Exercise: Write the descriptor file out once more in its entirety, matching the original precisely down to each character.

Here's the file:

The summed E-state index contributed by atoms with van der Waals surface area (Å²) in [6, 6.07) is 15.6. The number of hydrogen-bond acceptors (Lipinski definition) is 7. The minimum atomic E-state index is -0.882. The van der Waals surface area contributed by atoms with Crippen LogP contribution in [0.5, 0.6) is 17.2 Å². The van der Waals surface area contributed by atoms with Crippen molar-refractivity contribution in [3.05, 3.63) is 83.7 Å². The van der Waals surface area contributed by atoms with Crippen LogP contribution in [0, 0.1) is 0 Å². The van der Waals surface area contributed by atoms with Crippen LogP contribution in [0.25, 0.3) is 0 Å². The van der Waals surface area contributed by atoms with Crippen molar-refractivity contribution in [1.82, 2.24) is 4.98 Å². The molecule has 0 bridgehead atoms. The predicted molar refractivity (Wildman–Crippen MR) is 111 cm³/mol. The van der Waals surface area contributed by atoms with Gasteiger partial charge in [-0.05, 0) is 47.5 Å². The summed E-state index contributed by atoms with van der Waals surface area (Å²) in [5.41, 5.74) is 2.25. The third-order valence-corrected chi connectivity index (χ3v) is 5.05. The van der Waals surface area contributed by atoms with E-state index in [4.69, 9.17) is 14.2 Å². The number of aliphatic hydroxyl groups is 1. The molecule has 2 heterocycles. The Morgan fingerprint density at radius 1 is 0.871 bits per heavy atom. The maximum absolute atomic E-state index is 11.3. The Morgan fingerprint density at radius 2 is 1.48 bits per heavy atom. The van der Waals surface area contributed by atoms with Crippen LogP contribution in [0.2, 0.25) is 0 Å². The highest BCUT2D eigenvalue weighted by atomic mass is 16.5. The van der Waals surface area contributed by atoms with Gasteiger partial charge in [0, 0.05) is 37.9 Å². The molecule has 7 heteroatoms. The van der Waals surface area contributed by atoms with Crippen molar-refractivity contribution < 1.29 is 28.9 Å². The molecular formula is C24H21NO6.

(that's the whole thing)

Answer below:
The summed E-state index contributed by atoms with van der Waals surface area (Å²) in [6, 6.07) is 15.6. The number of hydrogen-bond acceptors (Lipinski definition) is 7. The minimum atomic E-state index is -0.882. The van der Waals surface area contributed by atoms with Crippen LogP contribution in [0.5, 0.6) is 17.2 Å². The van der Waals surface area contributed by atoms with Crippen molar-refractivity contribution in [3.05, 3.63) is 83.7 Å². The van der Waals surface area contributed by atoms with Crippen LogP contribution in [0, 0.1) is 0 Å². The van der Waals surface area contributed by atoms with Crippen LogP contribution in [0.25, 0.3) is 0 Å². The van der Waals surface area contributed by atoms with Crippen molar-refractivity contribution in [1.82, 2.24) is 4.98 Å². The molecule has 0 bridgehead atoms. The predicted molar refractivity (Wildman–Crippen MR) is 111 cm³/mol. The van der Waals surface area contributed by atoms with Gasteiger partial charge in [-0.05, 0) is 47.5 Å². The summed E-state index contributed by atoms with van der Waals surface area (Å²) in [5.41, 5.74) is 2.25. The third-order valence-corrected chi connectivity index (χ3v) is 5.05. The van der Waals surface area contributed by atoms with E-state index in [4.69, 9.17) is 14.2 Å². The number of aliphatic hydroxyl groups is 1. The molecule has 2 heterocycles. The Morgan fingerprint density at radius 1 is 0.871 bits per heavy atom. The maximum absolute atomic E-state index is 11.3. The Morgan fingerprint density at radius 2 is 1.48 bits per heavy atom. The van der Waals surface area contributed by atoms with Crippen LogP contribution in [0.2, 0.25) is 0 Å². The highest BCUT2D eigenvalue weighted by atomic mass is 16.5. The van der Waals surface area contributed by atoms with Gasteiger partial charge in [0, 0.05) is 37.9 Å². The molecule has 7 heteroatoms. The van der Waals surface area contributed by atoms with Crippen molar-refractivity contribution < 1.29 is 28.9 Å². The molecular formula is C24H21NO6.